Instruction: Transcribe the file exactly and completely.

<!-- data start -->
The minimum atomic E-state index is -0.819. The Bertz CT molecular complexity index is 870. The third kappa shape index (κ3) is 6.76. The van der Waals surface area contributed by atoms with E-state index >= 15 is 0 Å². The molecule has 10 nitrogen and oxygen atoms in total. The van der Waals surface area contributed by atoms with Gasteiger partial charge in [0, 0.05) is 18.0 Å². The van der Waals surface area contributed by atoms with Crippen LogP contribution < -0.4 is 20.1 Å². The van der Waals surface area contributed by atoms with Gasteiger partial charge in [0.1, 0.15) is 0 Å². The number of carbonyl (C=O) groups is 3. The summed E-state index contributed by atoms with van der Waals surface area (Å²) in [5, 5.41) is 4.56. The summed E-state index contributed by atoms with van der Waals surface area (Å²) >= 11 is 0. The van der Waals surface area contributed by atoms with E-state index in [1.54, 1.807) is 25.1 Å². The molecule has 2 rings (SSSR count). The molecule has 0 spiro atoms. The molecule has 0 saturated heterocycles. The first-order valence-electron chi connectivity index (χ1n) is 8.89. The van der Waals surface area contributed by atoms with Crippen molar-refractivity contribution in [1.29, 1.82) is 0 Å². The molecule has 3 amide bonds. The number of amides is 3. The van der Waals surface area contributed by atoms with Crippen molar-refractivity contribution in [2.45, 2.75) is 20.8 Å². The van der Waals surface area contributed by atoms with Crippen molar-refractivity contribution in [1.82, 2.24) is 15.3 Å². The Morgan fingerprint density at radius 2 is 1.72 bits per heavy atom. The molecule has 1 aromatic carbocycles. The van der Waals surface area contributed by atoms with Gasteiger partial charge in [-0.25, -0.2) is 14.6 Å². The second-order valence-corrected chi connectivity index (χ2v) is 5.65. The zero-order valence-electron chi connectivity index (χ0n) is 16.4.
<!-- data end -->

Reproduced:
The minimum atomic E-state index is -0.819. The Bertz CT molecular complexity index is 870. The third kappa shape index (κ3) is 6.76. The van der Waals surface area contributed by atoms with E-state index >= 15 is 0 Å². The molecule has 10 nitrogen and oxygen atoms in total. The van der Waals surface area contributed by atoms with Gasteiger partial charge in [0, 0.05) is 18.0 Å². The van der Waals surface area contributed by atoms with Crippen LogP contribution < -0.4 is 20.1 Å². The van der Waals surface area contributed by atoms with Gasteiger partial charge in [0.1, 0.15) is 0 Å². The number of carbonyl (C=O) groups is 3. The summed E-state index contributed by atoms with van der Waals surface area (Å²) in [5, 5.41) is 4.56. The summed E-state index contributed by atoms with van der Waals surface area (Å²) >= 11 is 0. The van der Waals surface area contributed by atoms with E-state index in [1.54, 1.807) is 25.1 Å². The molecule has 2 rings (SSSR count). The molecule has 0 spiro atoms. The molecule has 0 saturated heterocycles. The first-order valence-electron chi connectivity index (χ1n) is 8.89. The van der Waals surface area contributed by atoms with Crippen molar-refractivity contribution in [1.29, 1.82) is 0 Å². The molecule has 3 amide bonds. The number of amides is 3. The van der Waals surface area contributed by atoms with Crippen molar-refractivity contribution in [2.45, 2.75) is 20.8 Å². The van der Waals surface area contributed by atoms with Crippen molar-refractivity contribution in [1.82, 2.24) is 15.3 Å². The Morgan fingerprint density at radius 2 is 1.72 bits per heavy atom. The molecule has 1 aromatic carbocycles. The van der Waals surface area contributed by atoms with Gasteiger partial charge in [-0.25, -0.2) is 14.6 Å². The second-order valence-corrected chi connectivity index (χ2v) is 5.65. The zero-order valence-electron chi connectivity index (χ0n) is 16.4.